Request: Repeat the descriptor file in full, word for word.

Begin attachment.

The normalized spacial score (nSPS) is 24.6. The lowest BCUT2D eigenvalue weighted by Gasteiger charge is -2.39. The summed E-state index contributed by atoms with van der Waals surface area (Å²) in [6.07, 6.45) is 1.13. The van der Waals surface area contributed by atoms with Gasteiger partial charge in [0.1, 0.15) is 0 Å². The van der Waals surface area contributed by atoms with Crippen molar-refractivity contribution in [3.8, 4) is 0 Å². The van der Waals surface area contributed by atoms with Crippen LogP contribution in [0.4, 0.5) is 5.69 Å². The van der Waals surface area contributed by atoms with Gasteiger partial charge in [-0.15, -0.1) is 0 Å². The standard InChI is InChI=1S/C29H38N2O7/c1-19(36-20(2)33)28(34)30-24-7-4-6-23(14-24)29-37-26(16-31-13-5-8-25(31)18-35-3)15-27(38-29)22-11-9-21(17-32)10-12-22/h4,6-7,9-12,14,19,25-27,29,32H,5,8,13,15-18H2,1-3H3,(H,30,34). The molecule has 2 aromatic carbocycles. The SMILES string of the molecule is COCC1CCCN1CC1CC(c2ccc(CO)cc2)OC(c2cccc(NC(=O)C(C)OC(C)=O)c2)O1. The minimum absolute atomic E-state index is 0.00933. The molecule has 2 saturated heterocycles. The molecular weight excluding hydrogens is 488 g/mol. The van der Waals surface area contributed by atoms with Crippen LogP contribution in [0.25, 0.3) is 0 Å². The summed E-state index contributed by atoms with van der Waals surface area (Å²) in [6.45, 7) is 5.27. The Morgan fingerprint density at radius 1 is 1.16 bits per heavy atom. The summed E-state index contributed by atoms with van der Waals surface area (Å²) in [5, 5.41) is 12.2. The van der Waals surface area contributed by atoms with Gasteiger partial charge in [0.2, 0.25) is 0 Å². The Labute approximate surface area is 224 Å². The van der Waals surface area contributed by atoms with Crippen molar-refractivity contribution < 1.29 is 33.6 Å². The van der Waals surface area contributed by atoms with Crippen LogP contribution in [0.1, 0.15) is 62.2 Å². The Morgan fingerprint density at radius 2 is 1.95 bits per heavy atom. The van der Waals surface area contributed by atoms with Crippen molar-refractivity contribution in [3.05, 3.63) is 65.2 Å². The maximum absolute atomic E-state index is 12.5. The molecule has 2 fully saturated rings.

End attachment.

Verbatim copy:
The normalized spacial score (nSPS) is 24.6. The lowest BCUT2D eigenvalue weighted by Gasteiger charge is -2.39. The summed E-state index contributed by atoms with van der Waals surface area (Å²) in [6.07, 6.45) is 1.13. The van der Waals surface area contributed by atoms with Gasteiger partial charge in [0.1, 0.15) is 0 Å². The van der Waals surface area contributed by atoms with Crippen molar-refractivity contribution in [3.8, 4) is 0 Å². The van der Waals surface area contributed by atoms with Crippen LogP contribution in [0.4, 0.5) is 5.69 Å². The van der Waals surface area contributed by atoms with Gasteiger partial charge in [-0.15, -0.1) is 0 Å². The standard InChI is InChI=1S/C29H38N2O7/c1-19(36-20(2)33)28(34)30-24-7-4-6-23(14-24)29-37-26(16-31-13-5-8-25(31)18-35-3)15-27(38-29)22-11-9-21(17-32)10-12-22/h4,6-7,9-12,14,19,25-27,29,32H,5,8,13,15-18H2,1-3H3,(H,30,34). The molecule has 2 aromatic carbocycles. The SMILES string of the molecule is COCC1CCCN1CC1CC(c2ccc(CO)cc2)OC(c2cccc(NC(=O)C(C)OC(C)=O)c2)O1. The minimum absolute atomic E-state index is 0.00933. The molecule has 2 saturated heterocycles. The molecular weight excluding hydrogens is 488 g/mol. The van der Waals surface area contributed by atoms with Crippen LogP contribution in [0.25, 0.3) is 0 Å². The summed E-state index contributed by atoms with van der Waals surface area (Å²) in [6.45, 7) is 5.27. The Morgan fingerprint density at radius 1 is 1.16 bits per heavy atom. The summed E-state index contributed by atoms with van der Waals surface area (Å²) in [5, 5.41) is 12.2. The van der Waals surface area contributed by atoms with Gasteiger partial charge in [0.2, 0.25) is 0 Å². The Labute approximate surface area is 224 Å². The van der Waals surface area contributed by atoms with Crippen molar-refractivity contribution < 1.29 is 33.6 Å². The van der Waals surface area contributed by atoms with Crippen LogP contribution in [0.1, 0.15) is 62.2 Å². The Morgan fingerprint density at radius 2 is 1.95 bits per heavy atom. The van der Waals surface area contributed by atoms with Crippen molar-refractivity contribution in [3.05, 3.63) is 65.2 Å². The maximum absolute atomic E-state index is 12.5. The molecule has 2 fully saturated rings.